While I'm studying the book for Castelao's ideas on Galician identity, it is predominantly a long list of his opinions on the art he sees (and he sees lots of it!). There are whole pages of "X painted this, it was awful, Y drew this, it was average" which can get a bit dull at times, but there are some brilliantly catty remarks peppered throughout. At the very beginning, Castelao recommends that any fans of the Venus de Milo don't see it in real life as they'll be bitterly disappointed. A similar sentiment is expressed towards the Mona Lisa, while Francis Picaba and other Dadaists are treated with utter contempt.

Castelao copies this 1919 piece by Picabia into his diary to ridicule
However, it seems that it is Picasso he treats with most scorn. To give just a few examples:

Os cadros cubistas de Picasso son sempre pra volver tolo a calquera americano do sul; pero unha persoa ben orgaizada espiritualmente non pode tomalos en serio anque vexa que isa clas de pintura non sexa enteiramente inútil.
Picasso's cubist paintings always drive any South American crazy; but a spiritually well-organised person cannot take them seriously even if they recognise that this type of painting isn't entirely useless.

Describing a portrait of a man he says:
Nin ollándoa coa mellor fe do mundo se pode adeviñar a figura dunha persoa.
Not even looking at it with the best faith in the world can you make out the figure of a person.

Picasso, Portrait of Daniel Henry Kahnweiler, 1910
My favourite in terms of rudeness:
Dous Groupes de femmes ó pastel teñen unha semellanza coas cousas de Ingres; pero unha semellanza moi lonxana, coma a distancia de saber dibuxar a non saber dibuxar.
Two pastel Groups of Women have a similarity with Ingres' work: but a distant similarity, like the distance between knowing how to draw and not knowing how to draw. 

Picasso, Three Women, 1908
Ingres, Le Bain Turc, 1862 (also featured in my post on Orientalism)
I personally disagree with Castelao. I'm fascinated by Dadaism and Picasso is one of my favourite artists. What I find most interesting though is that people would pay to send Castelao around Europe to write whatever he thought about the art he saw. I wish someone would give me that job!

Wednesday, 23 May 2012

Cardiff events this week not to be missed

If I were in Cardiff this week, there's a whole load of fantastic cultural goings-on I wouldn't want to miss. However, as I'm going into hospital instead, I'd like to encourage other people to go and then report back to me please!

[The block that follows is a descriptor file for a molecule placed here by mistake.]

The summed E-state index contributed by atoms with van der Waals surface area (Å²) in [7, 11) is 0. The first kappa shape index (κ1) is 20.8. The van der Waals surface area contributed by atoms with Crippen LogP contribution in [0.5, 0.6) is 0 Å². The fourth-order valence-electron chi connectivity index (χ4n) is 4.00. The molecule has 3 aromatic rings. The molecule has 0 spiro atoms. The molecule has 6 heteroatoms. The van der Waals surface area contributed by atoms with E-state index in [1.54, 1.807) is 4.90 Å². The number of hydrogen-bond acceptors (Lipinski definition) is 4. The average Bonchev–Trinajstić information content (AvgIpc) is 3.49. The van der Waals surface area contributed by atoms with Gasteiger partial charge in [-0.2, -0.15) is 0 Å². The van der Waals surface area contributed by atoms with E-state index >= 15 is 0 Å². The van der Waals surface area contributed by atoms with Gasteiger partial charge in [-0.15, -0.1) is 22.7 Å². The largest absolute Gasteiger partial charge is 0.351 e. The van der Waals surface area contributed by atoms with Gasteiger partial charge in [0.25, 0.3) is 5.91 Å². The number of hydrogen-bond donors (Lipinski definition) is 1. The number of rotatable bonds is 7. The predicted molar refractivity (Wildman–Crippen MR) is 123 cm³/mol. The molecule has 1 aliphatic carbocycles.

Poetry Under Pressure - Thurs 24/Fri 25 May 
Academics from my department at Cardiff University - the School of European Languages, Translation and Politics - have invited two East German poets, Uwe Kolbe and Richard Pietraß, for a two-day poetry extravaganza. There's a poetry reading (Thurs 7-8:30, Chapter) and a public colloquium (Fri from 10, EUROS building) featuring interviews, talks from academics and a free lunch, as well as two workshops, one for translators (Thurs 10-12, EUROS building) and one for poets (Fri 3-5, Wales Millennium Centre).

The Human Library - Sat 26 May @ The Old Library
More from the School of European Languages, Translation and Politics, this time as part of the Transeuropa Festival. The Human Library is like a real library, only the books are humans. People from a whole range of backgrounds with so many different life experiences. 'Readers' sit down with their 'book' and get to know there story. Given that Cardiff is such a vibrant city, I'm sure there'll be lots of people with fascinating stories to tell.

The Get Together - until Sat 26 May @ Sherman Cymru

As I've said many times before, one of the great things about Sherman Cymru is its commitment to new writing, and Simon Crowther's The Get Together is another example. Four friends and a few drinks promises to end in 'laughter, betrayal and blood'.

If you go to any of these events (and why not?), please comment and let me know how they went!

Tuesday, 22 May 2012

Ramón Otero Pedrayo - Arredor De Sí

While I've had limited mobility these last few days, I have at least been able to get on with my dissertation. I've tried to combine as many of my favourite topics in it as possible: literature, travel, Europe, nationalism, identity and Galicia. It's about the travelogues of people from Galicia who travelled around Europe in search of themselves and in the process became the leaders of the Galician nationalist movement: Ramón Otero Pedrayo, Alfonso Castelao and Vincente Risco.